The Second-Grade child
Characteristics of Second Graders-
- Welcome responsibility- the chance to show they know how to do something
- Observe more details in their surroundings (buildings, people, clothing )
- Love nature (animals), imaginary creatures, fantasy
- Are extremely self-confident; willing to tackle anything
- Are fascinated about how things work: cast les, boats, machinery
- Are open to new experiences: field trips, TV, books, movies, new clothes
- Love games, stories, dances, plays
Second Graders’ Understanding of Concepts-
- Become more aware of size relationships in comparing objects and in regard to themselves
- Become more aware that things are designed by artists (cars, clothes, kitchen items, furniture, buildings)
- Become aware of themes in artworks from various cultures
- Be able to add texture that resembles real texture, for example, half, or to incorporate real texture within a composition
- Understand that personal selections, such as clothing, reflect personal expression
- Understand that line can be used to make something appear three-dimensional
- Make geometric shapes
- Understand positive and negative shapes (may be best done with cut paper)
- Describe how atmosphere can be shown by color differences
- Observe design (pattern, balance) in natural organisms such as butter flies or insects, and in art
- Recognize differences in art media
- Introduce unfamiliar art forms and materials
What Second Grades can do with materials-
General: construct sculpture from found objects; create realistic forms such as animals
Brush: wash brush between col rs
Clay: create sculptures; roll coils; make a slab with a roller; make pinch pots; apply glazes
Equipment: understand and use safe practices, assist in getting materials out and putting them away
Paint; mix two colors of tempera paint to make a third color; control paint to make a variety of lines
Pencil, crayon, charcoal: create value by changes in pressure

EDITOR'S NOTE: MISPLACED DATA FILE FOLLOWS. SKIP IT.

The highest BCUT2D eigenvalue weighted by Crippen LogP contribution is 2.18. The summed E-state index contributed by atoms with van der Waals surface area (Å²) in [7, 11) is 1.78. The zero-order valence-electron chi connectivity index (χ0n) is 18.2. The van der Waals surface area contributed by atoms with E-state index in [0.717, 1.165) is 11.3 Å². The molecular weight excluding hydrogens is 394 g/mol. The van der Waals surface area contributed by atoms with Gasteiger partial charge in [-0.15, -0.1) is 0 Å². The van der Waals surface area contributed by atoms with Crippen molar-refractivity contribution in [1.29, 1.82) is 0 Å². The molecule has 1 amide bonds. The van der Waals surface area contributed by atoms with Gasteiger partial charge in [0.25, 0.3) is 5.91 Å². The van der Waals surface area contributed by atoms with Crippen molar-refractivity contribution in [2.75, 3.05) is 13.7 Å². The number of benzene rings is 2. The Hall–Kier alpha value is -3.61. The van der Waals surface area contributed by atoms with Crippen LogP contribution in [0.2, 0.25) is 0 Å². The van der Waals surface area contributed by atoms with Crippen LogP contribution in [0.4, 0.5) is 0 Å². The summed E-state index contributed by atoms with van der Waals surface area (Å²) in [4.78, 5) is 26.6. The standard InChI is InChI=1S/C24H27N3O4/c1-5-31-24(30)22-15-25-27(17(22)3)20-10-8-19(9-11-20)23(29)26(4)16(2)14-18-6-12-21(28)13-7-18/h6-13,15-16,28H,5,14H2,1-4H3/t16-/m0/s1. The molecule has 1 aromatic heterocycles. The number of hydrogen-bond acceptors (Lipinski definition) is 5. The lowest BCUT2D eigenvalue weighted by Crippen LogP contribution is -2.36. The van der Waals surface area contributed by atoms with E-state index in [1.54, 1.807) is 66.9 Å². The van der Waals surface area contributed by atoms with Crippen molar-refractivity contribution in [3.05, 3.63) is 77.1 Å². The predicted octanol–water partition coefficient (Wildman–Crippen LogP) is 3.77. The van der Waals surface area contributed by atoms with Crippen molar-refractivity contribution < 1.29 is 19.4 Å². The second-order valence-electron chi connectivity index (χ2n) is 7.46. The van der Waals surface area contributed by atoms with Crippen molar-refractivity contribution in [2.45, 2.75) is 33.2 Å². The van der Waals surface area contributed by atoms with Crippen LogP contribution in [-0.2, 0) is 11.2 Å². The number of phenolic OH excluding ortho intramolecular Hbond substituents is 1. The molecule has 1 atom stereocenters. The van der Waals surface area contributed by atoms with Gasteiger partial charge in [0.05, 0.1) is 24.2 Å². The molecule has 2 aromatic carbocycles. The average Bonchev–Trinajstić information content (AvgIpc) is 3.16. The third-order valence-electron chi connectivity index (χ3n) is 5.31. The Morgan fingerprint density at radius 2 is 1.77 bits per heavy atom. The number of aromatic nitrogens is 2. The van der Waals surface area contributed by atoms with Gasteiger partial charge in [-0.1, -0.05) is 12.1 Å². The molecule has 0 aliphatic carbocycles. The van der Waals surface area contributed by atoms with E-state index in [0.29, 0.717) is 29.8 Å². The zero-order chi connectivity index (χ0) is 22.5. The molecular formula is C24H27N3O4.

Paper; use joining methods; curling; bending; scoring; folding, tearing; attaching one piece to another; weaving to create a pattern
Suggestions for Teaching Second Graders-
- Stress cooperation, sharing, an d responsibility.
- Talk about jobs that artists have-let them be designers.
- Allow them to combine found materials in sculpture.
- Show them fantasy art in hi story and encourage fantasy paintings and sculpture.
- Create a composition that uses a variety of lies: dotted, zig-zag, wavy, interrupted.
- Introduce a paint-mixing technique that uses several values (tints and shades) of one hue, such as green. Allow the use of a small amount of the complementary color (red).
- Lead them to compare and contrast two works of art, referring to subjects, the purpose of which it might have been created, the media used, and elements and principles of art.
- Help them recognize differences in art between several cultures:”Western” art (European and North American), Native American, Hispanic, and Egyptian. Caution them about not using trite symbols (suns in corners with rays, stick figures, pointy mountains, “balloon” trees).
- Have them make an origin al landscape or cityscape about their school, home, or neighborhood that creates the illusion of space (foreground, middle ground, background). Other appropriate themes are nature, countryside.
Second-Grade Content Connections-
Language Arts: sequence stories; writing books; observing details. Have them select a story that has many characters in it. They can use paper bags to make hand puppets “literary” using markers, scrap paper and doth, glitter, and glue.
Allow them to write all original play for puppets and to act in it.
Mathematics: patterns; temperature; length and area; symmetry; three-dimensional forms. Show students how to recognize differences in artworks between two-dimensional geometric shapes and three-dimensional geometric forms such as cubes, sphere s, cones, and cylinders.
Music: patterns in music and patterns in art. Have students draw to the music.
Science: geographic environments; animals in their habitats; seasonal changes; geology; human growth. Select a classification of animals, insects, or fish and discuss their habitats.
Have students draw creatures wit h a marker and cut them out. On a larger sheet of paper, they can apply torn or cut paper to make a background collage of the habitat, then glue the creatures in place.
Social Studies: neighborhoods; style variations between Western and Asian landscapes; traffic signs; changes in shelter or transportation; clothing from earlier times.
Have students make a work of art in the manner of Plains Indians (kraft paper parfleche[tote bag] decorated with symbols) or a tipi decorated with symbols. Have them make a decorative “marker embroidery” based on the style of woodland Indians, Compare the housing of the two cultures, on the basis of available resources.
Have students design a building that includes a roof, an entrance, windows, and a specific building material (brick, siding).This could be something like a filling station, a grocery store, home, city hall, a police station, or another type of community building.